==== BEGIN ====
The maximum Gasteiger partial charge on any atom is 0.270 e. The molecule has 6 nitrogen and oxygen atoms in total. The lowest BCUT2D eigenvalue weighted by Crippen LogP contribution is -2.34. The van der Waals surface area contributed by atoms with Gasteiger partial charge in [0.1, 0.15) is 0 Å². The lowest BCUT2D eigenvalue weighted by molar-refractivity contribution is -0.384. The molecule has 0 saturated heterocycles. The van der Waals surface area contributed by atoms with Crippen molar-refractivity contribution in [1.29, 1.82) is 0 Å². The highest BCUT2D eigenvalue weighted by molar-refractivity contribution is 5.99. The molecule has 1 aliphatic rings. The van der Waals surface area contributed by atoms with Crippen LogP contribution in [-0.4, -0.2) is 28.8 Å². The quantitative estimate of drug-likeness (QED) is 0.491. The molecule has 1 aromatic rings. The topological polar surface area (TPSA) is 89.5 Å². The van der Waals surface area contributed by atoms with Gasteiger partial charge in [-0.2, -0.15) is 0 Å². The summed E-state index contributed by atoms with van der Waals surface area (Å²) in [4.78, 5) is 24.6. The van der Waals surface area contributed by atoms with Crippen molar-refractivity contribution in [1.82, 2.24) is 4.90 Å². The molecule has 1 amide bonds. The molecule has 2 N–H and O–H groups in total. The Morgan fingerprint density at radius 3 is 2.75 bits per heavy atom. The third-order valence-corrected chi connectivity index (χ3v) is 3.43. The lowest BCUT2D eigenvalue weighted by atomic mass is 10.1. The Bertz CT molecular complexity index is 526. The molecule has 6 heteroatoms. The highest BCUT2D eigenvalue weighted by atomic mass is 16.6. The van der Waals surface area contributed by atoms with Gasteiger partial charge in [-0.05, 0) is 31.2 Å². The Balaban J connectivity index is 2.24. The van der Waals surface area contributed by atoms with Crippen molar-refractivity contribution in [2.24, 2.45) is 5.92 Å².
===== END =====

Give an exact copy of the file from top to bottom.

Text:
The maximum Gasteiger partial charge on any atom is 0.270 e. The molecule has 6 nitrogen and oxygen atoms in total. The lowest BCUT2D eigenvalue weighted by Crippen LogP contribution is -2.34. The van der Waals surface area contributed by atoms with Gasteiger partial charge in [0.1, 0.15) is 0 Å². The lowest BCUT2D eigenvalue weighted by molar-refractivity contribution is -0.384. The molecule has 0 saturated heterocycles. The van der Waals surface area contributed by atoms with Crippen molar-refractivity contribution in [1.29, 1.82) is 0 Å². The highest BCUT2D eigenvalue weighted by molar-refractivity contribution is 5.99. The molecule has 1 aliphatic rings. The van der Waals surface area contributed by atoms with Crippen LogP contribution in [-0.4, -0.2) is 28.8 Å². The quantitative estimate of drug-likeness (QED) is 0.491. The molecule has 1 aromatic rings. The topological polar surface area (TPSA) is 89.5 Å². The van der Waals surface area contributed by atoms with Gasteiger partial charge in [-0.2, -0.15) is 0 Å². The summed E-state index contributed by atoms with van der Waals surface area (Å²) in [4.78, 5) is 24.6. The van der Waals surface area contributed by atoms with Crippen molar-refractivity contribution in [1.82, 2.24) is 4.90 Å². The molecule has 1 amide bonds. The molecule has 2 N–H and O–H groups in total. The Morgan fingerprint density at radius 3 is 2.75 bits per heavy atom. The third-order valence-corrected chi connectivity index (χ3v) is 3.43. The lowest BCUT2D eigenvalue weighted by atomic mass is 10.1. The Bertz CT molecular complexity index is 526. The molecule has 6 heteroatoms. The highest BCUT2D eigenvalue weighted by atomic mass is 16.6. The van der Waals surface area contributed by atoms with Gasteiger partial charge in [-0.05, 0) is 31.2 Å². The Balaban J connectivity index is 2.24. The van der Waals surface area contributed by atoms with Crippen molar-refractivity contribution in [2.24, 2.45) is 5.92 Å².